Achtung Donny

Donald Trump’s first wife, Ivana, reported that Trump’s cousin John Walter would click his heels and say “Heil Hitler” whenever visiting Trump in his office. Ivana was a high-ranking executive at the Trump Organization during the couple’s marriage, managing one of the Atlantic City casinos and later the Plaza Hotel.

Although Fred Trump was born in New Jersey, family members say he felt compelled to hide his German background because most of his tenants were Jewish. “After the war, he thought that Jews would never rent from him if they knew his lineage,” Ivana reportedly said. Certainly, Fred Trump’s camouflage could easily convey to a child the impression that in business anything goes. When I asked Donald Trump about this, he was evasive: “Actually, it was very difficult. My father was not German; my father’s parents were German . . . Swedish, and really sort of all over Europe . . . and I was even thinking in the second edition of putting more emphasis on other places because I was getting so many letters from Sweden: Would I come over and speak to Parliament? Would I come meet with the president?”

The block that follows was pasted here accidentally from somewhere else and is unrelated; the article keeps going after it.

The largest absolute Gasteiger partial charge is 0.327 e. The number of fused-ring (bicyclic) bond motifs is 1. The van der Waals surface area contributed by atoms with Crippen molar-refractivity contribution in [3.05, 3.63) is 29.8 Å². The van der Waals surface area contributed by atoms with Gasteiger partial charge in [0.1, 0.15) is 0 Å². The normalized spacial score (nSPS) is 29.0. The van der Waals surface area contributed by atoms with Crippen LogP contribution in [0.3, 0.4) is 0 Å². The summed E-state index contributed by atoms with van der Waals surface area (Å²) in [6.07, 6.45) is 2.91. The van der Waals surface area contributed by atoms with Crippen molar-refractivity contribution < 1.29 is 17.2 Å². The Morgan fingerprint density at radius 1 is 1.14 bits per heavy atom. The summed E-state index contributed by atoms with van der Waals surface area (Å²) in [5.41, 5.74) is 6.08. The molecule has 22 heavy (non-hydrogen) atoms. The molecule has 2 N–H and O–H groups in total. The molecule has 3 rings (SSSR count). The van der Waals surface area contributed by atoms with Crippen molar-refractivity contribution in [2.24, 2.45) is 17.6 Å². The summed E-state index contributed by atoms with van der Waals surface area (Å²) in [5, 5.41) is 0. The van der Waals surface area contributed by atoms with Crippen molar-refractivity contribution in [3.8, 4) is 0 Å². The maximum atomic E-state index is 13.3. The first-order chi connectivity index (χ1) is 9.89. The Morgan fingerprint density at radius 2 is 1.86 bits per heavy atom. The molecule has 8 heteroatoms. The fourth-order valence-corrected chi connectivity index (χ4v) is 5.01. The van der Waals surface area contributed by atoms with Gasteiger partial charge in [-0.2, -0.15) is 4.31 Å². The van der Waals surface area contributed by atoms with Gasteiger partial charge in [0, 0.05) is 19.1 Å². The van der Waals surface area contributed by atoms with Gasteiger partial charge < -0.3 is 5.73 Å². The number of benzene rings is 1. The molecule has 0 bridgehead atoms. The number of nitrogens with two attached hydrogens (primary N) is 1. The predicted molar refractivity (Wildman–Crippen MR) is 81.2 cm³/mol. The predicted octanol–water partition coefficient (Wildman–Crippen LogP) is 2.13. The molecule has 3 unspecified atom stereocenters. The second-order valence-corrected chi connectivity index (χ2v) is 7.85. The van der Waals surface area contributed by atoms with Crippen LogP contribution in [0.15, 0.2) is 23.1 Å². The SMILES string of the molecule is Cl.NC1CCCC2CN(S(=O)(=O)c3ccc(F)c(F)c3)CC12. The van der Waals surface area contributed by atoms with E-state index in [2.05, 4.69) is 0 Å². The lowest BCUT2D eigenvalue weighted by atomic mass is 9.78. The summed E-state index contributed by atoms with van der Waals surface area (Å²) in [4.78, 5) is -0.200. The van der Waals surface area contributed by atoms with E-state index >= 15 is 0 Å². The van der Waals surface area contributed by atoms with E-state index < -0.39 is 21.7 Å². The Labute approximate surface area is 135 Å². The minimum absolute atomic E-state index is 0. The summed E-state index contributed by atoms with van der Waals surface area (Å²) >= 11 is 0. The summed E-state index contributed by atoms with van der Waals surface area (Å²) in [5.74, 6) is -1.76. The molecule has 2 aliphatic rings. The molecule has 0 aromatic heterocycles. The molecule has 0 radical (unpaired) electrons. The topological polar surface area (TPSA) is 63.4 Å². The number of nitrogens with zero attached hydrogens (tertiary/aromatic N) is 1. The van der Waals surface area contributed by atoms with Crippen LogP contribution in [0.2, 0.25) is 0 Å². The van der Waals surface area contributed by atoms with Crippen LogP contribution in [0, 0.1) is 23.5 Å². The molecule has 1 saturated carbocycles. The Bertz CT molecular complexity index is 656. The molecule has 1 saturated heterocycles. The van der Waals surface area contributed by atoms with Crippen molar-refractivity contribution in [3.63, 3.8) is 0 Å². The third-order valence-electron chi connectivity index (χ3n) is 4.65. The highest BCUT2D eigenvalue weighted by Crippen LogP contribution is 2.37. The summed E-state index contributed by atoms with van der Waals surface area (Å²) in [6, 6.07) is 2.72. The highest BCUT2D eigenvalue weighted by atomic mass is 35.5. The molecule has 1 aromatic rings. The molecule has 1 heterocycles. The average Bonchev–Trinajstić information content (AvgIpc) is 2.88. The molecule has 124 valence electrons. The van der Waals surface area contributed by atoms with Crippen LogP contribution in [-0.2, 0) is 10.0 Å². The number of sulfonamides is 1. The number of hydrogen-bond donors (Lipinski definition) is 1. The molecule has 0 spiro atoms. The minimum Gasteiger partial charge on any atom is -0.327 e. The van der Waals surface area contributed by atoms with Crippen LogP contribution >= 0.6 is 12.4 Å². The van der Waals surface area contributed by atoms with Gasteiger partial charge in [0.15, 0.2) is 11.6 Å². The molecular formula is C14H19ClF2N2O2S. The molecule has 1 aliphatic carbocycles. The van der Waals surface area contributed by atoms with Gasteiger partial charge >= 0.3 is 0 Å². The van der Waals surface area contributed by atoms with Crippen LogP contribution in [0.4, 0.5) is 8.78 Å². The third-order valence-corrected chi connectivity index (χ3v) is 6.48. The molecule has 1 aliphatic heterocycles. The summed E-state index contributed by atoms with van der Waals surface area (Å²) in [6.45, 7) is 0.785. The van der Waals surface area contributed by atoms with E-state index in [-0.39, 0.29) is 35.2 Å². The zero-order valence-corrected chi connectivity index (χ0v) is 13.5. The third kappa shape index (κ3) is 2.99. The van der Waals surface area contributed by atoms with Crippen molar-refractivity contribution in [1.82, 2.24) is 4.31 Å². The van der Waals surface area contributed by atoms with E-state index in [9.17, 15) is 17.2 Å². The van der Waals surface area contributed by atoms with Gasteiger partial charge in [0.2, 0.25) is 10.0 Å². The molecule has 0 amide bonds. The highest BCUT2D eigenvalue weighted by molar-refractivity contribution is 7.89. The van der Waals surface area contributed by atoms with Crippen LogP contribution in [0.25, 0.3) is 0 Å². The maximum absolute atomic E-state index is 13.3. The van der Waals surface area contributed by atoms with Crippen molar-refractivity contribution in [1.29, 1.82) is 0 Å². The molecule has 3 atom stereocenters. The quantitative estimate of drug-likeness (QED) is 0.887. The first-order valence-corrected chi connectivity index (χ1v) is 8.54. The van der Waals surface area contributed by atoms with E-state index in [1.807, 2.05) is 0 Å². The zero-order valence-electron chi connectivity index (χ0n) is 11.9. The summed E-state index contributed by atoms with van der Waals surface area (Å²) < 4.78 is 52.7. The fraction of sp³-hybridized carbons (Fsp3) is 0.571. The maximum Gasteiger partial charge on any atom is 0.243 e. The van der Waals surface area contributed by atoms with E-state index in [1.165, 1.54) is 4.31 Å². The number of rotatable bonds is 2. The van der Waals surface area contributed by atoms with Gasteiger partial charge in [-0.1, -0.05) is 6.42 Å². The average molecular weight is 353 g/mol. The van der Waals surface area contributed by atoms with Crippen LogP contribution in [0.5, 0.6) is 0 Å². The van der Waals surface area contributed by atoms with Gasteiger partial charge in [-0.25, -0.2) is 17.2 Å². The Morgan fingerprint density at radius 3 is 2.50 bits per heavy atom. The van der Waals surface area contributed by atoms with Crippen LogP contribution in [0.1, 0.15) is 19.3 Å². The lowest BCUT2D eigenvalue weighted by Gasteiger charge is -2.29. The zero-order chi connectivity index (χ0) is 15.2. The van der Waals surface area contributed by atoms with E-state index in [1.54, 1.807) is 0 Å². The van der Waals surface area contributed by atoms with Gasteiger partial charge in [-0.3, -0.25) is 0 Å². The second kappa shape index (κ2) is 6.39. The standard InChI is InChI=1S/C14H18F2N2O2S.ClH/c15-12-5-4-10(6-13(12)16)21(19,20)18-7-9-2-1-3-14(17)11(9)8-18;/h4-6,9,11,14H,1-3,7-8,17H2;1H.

Donald Trump appears to take aspects of his German background seriously. John Walter works for the Trump Organization, and when he visits Donald in his office, Ivana told a friend, he clicks his heels and says, “Heil Hitler,” possibly as a family joke.

(Vanity Fair, September, 1990)

Bad Deal

Donald Trump has denied knowing Robert Libutti, but there is video tape (there’s always a tape) of Trump and Libutti attending the World Wrestling Federation’s 1988 Wrestlemania together. One of Trump’s casinos was once fined $200,000 for pulling black and female employees off the floor at LiButti’s request.  Casino regulators banned LiButti from gambling anywhere in New Jersey because of his close ties to infamous crime lord John Gotti. (Incidentally, Gotti and Trump attended the same prep school).